Gig Getting Strategies

Discussion in 'The Sound Hound Lounge' started by stevel, Oct 6, 2008.

  1. stevel

    stevel Member

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    What do you guys find to be the most effective gig getting strategy (or strategies) for a band (pop-rock trio playing mostly 60s material).

    Obviously, we're not going to market Rap to a Country Music venue (though we do play a mix of country and rap, we call it crap). I will have a promo package with Photo, Demo, and "resume" (set list, contact info, etc.)

    But do you find going into a club and talking to the band booking person effective?

    What about using a booking agency?

    What about online sites where people can book you directly?

    Is dropping off a demo at the bar and then walking out reasonable? Or should you try and catch the booking person.

    What about mailing stuff out - either directed or "shotgun" approach?

    Are there ways to "target" your group - like if I'm looking to play weddings, is getting in touch with wedding planners an effective way?

    I've played in bands for years but never had to do any of the booking myself. Plus, many gigs just fell in our laps after people heard us (I've been in some good bands, and some "you'd be the perfect band for my..." bands).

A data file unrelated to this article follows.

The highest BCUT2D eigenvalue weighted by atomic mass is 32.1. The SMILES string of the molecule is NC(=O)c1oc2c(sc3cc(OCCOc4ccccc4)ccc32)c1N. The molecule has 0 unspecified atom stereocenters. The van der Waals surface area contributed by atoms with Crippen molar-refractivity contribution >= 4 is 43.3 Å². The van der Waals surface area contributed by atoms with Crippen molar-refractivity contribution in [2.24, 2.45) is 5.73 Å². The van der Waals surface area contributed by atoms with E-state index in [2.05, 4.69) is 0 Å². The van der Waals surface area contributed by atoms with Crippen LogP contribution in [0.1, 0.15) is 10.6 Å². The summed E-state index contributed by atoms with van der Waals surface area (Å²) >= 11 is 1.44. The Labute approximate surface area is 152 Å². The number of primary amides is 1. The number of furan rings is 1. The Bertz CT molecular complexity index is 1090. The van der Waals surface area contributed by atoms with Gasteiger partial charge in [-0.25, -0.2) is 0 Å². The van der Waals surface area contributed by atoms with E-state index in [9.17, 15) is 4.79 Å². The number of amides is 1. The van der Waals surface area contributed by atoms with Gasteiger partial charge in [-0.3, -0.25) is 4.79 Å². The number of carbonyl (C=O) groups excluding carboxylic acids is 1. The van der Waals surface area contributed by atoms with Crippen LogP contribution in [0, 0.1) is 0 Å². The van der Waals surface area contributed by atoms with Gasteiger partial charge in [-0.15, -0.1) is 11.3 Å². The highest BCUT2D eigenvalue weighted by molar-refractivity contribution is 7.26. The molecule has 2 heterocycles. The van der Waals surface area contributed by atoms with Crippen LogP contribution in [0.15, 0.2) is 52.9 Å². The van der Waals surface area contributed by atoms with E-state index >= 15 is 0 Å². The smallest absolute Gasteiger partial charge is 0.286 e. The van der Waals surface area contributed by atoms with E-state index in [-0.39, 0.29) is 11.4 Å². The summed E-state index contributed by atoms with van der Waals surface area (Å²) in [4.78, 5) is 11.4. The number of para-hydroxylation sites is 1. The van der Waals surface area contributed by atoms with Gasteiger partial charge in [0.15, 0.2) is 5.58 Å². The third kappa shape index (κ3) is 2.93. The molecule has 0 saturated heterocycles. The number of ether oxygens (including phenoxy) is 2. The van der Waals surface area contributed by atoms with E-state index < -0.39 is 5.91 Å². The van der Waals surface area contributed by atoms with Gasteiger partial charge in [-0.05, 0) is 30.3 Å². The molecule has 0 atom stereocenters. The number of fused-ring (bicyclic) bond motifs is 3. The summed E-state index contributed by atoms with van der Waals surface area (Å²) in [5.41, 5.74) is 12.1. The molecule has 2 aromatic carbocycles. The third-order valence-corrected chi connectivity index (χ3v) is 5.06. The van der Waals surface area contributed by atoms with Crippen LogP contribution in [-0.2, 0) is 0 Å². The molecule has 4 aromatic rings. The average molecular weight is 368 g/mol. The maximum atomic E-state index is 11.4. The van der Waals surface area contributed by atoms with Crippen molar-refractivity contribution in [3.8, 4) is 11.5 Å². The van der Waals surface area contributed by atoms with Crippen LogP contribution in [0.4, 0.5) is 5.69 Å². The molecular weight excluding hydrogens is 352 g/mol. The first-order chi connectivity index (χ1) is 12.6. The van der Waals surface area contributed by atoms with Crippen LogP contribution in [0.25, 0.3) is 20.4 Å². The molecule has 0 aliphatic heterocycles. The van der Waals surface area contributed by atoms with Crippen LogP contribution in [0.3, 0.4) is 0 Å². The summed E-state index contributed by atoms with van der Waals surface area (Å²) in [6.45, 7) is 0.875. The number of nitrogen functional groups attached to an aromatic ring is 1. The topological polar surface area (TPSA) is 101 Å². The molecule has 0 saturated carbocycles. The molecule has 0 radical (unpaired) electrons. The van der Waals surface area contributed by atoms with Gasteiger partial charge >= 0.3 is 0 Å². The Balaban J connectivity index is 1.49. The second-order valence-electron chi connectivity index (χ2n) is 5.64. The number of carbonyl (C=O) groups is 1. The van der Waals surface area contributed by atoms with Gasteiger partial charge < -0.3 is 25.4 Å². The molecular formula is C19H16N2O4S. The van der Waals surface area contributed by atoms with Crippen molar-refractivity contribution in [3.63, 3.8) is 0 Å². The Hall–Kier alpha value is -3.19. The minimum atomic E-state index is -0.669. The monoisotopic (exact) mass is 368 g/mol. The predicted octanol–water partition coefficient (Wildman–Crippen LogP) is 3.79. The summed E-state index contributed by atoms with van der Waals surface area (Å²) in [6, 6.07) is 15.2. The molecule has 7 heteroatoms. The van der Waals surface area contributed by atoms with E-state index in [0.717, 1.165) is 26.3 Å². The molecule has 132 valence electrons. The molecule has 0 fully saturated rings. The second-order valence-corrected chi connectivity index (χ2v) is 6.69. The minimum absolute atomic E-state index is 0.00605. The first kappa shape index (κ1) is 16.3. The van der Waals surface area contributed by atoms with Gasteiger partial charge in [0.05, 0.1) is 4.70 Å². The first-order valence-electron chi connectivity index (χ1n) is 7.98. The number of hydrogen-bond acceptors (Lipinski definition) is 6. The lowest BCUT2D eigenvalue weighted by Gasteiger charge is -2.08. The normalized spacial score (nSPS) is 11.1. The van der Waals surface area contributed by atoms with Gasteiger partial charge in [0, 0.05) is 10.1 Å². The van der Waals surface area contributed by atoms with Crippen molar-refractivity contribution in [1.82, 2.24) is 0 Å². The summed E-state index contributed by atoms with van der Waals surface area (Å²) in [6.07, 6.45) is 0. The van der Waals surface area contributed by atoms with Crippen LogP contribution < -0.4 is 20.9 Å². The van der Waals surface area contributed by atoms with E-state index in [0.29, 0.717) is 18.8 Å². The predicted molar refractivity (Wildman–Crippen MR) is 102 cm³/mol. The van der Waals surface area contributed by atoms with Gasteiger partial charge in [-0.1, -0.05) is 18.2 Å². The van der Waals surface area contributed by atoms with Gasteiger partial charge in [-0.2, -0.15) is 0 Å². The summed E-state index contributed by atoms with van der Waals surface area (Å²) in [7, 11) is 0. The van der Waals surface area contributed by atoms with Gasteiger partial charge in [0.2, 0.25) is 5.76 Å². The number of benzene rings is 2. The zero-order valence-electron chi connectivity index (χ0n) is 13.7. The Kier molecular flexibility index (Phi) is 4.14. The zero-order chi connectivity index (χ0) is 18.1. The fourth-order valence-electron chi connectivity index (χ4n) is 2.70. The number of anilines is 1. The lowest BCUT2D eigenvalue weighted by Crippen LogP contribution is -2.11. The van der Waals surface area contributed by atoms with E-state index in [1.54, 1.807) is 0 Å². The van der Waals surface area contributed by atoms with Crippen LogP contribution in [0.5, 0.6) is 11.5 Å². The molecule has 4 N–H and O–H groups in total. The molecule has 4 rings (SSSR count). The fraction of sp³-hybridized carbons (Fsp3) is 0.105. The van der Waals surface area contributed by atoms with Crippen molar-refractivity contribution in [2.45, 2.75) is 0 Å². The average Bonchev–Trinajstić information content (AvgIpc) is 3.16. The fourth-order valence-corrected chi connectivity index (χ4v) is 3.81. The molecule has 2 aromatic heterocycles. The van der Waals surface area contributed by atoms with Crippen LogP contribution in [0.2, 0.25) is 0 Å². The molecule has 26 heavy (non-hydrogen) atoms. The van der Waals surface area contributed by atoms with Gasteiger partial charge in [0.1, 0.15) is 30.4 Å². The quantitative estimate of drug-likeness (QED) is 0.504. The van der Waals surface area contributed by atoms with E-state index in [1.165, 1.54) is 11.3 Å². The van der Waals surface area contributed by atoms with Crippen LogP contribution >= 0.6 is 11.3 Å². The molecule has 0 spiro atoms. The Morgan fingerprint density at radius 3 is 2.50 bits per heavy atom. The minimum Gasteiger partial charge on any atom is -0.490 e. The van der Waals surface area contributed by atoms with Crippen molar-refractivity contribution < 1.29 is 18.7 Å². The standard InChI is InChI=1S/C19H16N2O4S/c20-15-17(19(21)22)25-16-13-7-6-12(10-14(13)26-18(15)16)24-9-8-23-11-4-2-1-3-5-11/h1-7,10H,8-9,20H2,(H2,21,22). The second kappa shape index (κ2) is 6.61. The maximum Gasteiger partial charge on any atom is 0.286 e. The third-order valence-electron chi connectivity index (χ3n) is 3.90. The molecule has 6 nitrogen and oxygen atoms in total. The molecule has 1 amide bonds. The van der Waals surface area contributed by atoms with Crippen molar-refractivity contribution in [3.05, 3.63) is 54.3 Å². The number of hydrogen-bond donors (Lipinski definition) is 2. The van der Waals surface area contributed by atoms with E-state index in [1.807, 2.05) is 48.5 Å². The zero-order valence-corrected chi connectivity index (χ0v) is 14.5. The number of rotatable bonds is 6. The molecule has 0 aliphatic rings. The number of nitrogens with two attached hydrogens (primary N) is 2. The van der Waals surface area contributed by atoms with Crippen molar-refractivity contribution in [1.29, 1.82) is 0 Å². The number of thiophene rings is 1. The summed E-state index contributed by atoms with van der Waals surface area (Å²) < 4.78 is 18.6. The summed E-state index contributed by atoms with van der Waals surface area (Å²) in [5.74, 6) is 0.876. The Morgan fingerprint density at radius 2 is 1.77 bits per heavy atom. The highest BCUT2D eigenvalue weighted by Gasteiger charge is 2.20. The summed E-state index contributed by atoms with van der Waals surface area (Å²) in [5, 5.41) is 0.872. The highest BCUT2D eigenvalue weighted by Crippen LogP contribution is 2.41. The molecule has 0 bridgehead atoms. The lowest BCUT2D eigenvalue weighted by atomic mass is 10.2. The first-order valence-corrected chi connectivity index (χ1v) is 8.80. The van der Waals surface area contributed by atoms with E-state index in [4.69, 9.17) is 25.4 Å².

Hints, tips, and suggestions appreciated.

    Thanks,
    Steve
     
  2. stevel

    stevel Member

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    OMG, really?

    I posted this a couple of days ago thinking I'd wait a while because it would garner so many responses I'd read them all at one time.

    You guys mean to tell me that you don't have any suggestions or experience getting gigs?

    I mean, I can get gigs, but I'd like to be effective at getting gigs, so any advice would be appreciated.

    Thanks,
    Steve
     
  3. HHB

    HHB Member

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    our singer is a booking machine, he's amazing at it. He always tries to go in person for the first contact. friends have gotten good results for casuals and wedding w/ stuff like Gigmasters and most corporate gigs are agency gigs, thats all I got LOL
     
  4. JoeB63

    JoeB63 Supporting Member

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    All of the above.

    Though I don't think dropping off a CD at a bar or with a booker is going to work. Either become a regular at the bar and get to know the Manager, or find another way to befriend the Manager.

    I had a band member who was great at schmoozing bar owners. Got a lot of gigs that way.
     
  5. dk123123dk

    dk123123dk Member

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    Find the bar manager or booking agent. You have to figure out when they are around and not super busy (nearly impossible). Just stop in and buy a beer or lunch or something and chat to the bar manager.

    Try to either book bars that have built in customers, or customers that will like your music (check the juke box). If you already have a large following, you can book pretty much any place that sells booze and has a stage.

    I would bring a demo cd with a few clips of songs so the manager can listen. It would be smart to leave a portable cd player in the car.